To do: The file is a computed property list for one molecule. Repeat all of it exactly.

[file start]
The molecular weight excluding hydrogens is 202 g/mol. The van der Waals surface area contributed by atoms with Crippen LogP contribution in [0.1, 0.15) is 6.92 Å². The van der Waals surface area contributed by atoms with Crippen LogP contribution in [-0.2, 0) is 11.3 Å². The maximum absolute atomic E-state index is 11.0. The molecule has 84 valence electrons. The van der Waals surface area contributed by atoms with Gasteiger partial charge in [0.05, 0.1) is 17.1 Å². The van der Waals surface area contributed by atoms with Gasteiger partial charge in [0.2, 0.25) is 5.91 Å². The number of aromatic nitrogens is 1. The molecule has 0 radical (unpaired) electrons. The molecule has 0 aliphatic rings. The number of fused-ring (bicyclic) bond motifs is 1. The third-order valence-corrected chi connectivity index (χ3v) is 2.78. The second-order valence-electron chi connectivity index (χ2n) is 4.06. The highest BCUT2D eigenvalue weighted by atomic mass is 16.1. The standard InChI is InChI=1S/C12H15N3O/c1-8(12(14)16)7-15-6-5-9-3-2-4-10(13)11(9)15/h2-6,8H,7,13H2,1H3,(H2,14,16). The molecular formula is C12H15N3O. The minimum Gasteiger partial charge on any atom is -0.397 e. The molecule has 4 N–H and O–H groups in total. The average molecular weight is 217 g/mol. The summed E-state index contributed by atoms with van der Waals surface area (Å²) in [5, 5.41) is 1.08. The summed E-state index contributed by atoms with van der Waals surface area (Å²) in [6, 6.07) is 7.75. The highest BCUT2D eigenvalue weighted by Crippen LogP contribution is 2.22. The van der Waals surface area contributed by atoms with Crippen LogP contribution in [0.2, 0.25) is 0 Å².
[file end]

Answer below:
The molecular weight excluding hydrogens is 202 g/mol. The van der Waals surface area contributed by atoms with Crippen LogP contribution in [0.1, 0.15) is 6.92 Å². The van der Waals surface area contributed by atoms with Crippen LogP contribution in [-0.2, 0) is 11.3 Å². The maximum absolute atomic E-state index is 11.0. The molecule has 84 valence electrons. The van der Waals surface area contributed by atoms with Gasteiger partial charge in [0.05, 0.1) is 17.1 Å². The van der Waals surface area contributed by atoms with Gasteiger partial charge in [0.2, 0.25) is 5.91 Å². The number of aromatic nitrogens is 1. The molecule has 0 radical (unpaired) electrons. The molecule has 0 aliphatic rings. The number of fused-ring (bicyclic) bond motifs is 1. The third-order valence-corrected chi connectivity index (χ3v) is 2.78. The second-order valence-electron chi connectivity index (χ2n) is 4.06. The highest BCUT2D eigenvalue weighted by atomic mass is 16.1. The standard InChI is InChI=1S/C12H15N3O/c1-8(12(14)16)7-15-6-5-9-3-2-4-10(13)11(9)15/h2-6,8H,7,13H2,1H3,(H2,14,16). The molecular formula is C12H15N3O. The minimum Gasteiger partial charge on any atom is -0.397 e. The molecule has 4 N–H and O–H groups in total. The average molecular weight is 217 g/mol. The summed E-state index contributed by atoms with van der Waals surface area (Å²) in [5, 5.41) is 1.08. The summed E-state index contributed by atoms with van der Waals surface area (Å²) in [6, 6.07) is 7.75. The highest BCUT2D eigenvalue weighted by Crippen LogP contribution is 2.22. The van der Waals surface area contributed by atoms with Crippen LogP contribution in [0.2, 0.25) is 0 Å².